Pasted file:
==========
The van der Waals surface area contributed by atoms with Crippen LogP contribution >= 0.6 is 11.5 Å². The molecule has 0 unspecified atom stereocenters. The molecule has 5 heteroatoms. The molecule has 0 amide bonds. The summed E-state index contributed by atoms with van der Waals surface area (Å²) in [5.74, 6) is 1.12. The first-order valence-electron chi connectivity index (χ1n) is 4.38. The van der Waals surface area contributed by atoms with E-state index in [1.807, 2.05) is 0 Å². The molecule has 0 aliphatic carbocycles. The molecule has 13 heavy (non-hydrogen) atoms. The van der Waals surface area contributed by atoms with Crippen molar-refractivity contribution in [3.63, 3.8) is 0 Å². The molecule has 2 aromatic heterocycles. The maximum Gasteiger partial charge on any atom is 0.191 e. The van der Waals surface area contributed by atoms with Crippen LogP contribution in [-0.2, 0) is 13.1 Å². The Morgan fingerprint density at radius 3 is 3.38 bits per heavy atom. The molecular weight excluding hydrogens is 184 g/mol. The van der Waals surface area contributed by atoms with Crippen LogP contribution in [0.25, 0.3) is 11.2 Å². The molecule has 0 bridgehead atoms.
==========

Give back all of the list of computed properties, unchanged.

The van der Waals surface area contributed by atoms with Crippen LogP contribution >= 0.6 is 11.5 Å². The molecule has 0 unspecified atom stereocenters. The molecule has 5 heteroatoms. The molecule has 0 amide bonds. The summed E-state index contributed by atoms with van der Waals surface area (Å²) in [5.74, 6) is 1.12. The first-order valence-electron chi connectivity index (χ1n) is 4.38. The van der Waals surface area contributed by atoms with E-state index in [1.807, 2.05) is 0 Å². The molecule has 0 aliphatic carbocycles. The molecule has 13 heavy (non-hydrogen) atoms. The van der Waals surface area contributed by atoms with Crippen molar-refractivity contribution in [3.63, 3.8) is 0 Å². The molecule has 2 aromatic heterocycles. The maximum Gasteiger partial charge on any atom is 0.191 e. The van der Waals surface area contributed by atoms with Crippen LogP contribution in [-0.2, 0) is 13.1 Å². The Morgan fingerprint density at radius 3 is 3.38 bits per heavy atom. The molecular weight excluding hydrogens is 184 g/mol. The van der Waals surface area contributed by atoms with Crippen LogP contribution in [0.25, 0.3) is 11.2 Å². The molecule has 0 bridgehead atoms.